QUETTA: National Party (NP) President Mir Hasil Khan Bizenjo has said the country is in the grip of a ‘silent martial law’ which is stricter than the previous three martial laws imposed on the country.
Addressing the inaugural session of the party’s convention on Sunday, Bizenjo refuted allegations that in the 2013 elections, the NP had got the mandate through establishment’s support. He said the party had never attempted to win the establishment’s favours to enter the assemblies.
All party leaders and workers attended the annual convention of the party that kicked off in Quetta on Sunday.
The NP president lamented that politics was restricted to senior politicians in the country.
“Media has been facing censorship, and freedom of speech is being suppressed by powerful people. This indicates that the country has been in the grip of a silent martial law,” he said. “The prevailing circumstances are harsher than in the previous three martial laws,” he added.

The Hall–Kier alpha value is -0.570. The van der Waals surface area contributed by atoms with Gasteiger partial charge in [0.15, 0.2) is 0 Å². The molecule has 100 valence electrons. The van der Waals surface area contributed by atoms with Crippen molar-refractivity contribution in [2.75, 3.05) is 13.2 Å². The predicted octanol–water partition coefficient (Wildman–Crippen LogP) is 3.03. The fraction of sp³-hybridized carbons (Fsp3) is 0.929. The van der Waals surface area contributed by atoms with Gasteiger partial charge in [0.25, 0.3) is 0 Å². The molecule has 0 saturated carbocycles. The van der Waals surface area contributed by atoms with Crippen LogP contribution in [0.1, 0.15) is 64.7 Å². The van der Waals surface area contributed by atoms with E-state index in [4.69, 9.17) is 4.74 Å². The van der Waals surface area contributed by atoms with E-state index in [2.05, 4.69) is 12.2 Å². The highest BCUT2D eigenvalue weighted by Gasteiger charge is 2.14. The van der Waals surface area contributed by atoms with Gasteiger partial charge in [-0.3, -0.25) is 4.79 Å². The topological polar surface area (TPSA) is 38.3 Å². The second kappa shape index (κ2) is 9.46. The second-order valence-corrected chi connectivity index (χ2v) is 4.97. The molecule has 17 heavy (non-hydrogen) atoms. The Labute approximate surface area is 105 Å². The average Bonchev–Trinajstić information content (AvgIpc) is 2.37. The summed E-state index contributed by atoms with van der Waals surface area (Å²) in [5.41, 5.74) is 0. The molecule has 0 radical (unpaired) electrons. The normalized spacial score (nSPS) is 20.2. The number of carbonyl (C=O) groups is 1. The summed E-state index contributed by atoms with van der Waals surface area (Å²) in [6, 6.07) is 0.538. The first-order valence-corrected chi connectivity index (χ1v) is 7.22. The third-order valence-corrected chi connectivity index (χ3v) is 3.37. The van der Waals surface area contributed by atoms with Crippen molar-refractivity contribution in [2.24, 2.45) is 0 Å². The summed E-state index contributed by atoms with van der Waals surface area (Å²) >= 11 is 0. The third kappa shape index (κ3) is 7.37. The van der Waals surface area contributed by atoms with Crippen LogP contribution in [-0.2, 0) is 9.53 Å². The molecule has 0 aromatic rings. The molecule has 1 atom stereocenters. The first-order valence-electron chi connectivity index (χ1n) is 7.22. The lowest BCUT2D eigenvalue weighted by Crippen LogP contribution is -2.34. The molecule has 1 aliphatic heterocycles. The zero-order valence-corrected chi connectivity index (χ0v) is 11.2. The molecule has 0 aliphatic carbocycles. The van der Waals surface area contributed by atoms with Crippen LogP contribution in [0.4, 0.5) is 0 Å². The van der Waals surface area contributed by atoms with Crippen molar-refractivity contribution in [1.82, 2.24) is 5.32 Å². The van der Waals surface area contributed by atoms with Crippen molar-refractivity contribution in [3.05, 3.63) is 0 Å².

Grand opposition alliance on the cards: Bizenjo
Bizenjo said that his party, in collaboration with other political parties, would resist attempts to repeal the 18th constitutional amendment. Such a step would lead the country towards a political turmoil, he warned.
Reacting to the discovery of fake bank accounts, he said, “It is propaganda by the federal government to weaken the 18th amendment, but all political parties are united against such moves.”
The NP president said that his party would strongly oppose the PTI government’s proposal to cut Balochistan’s share in the 7th National Finance Commission (NFC) Award, and vowed to continue struggle for the rights of the province.
“Prime Minister Imran Khan should take the Balochistan government into confidence while taking decisions about the future of the province,” he said while calling upon the PM to make public all the deals signed with the Saudi government.
Bizenjo reiterated that his party would launch a movement against any attempts to exploit the provincial resources.
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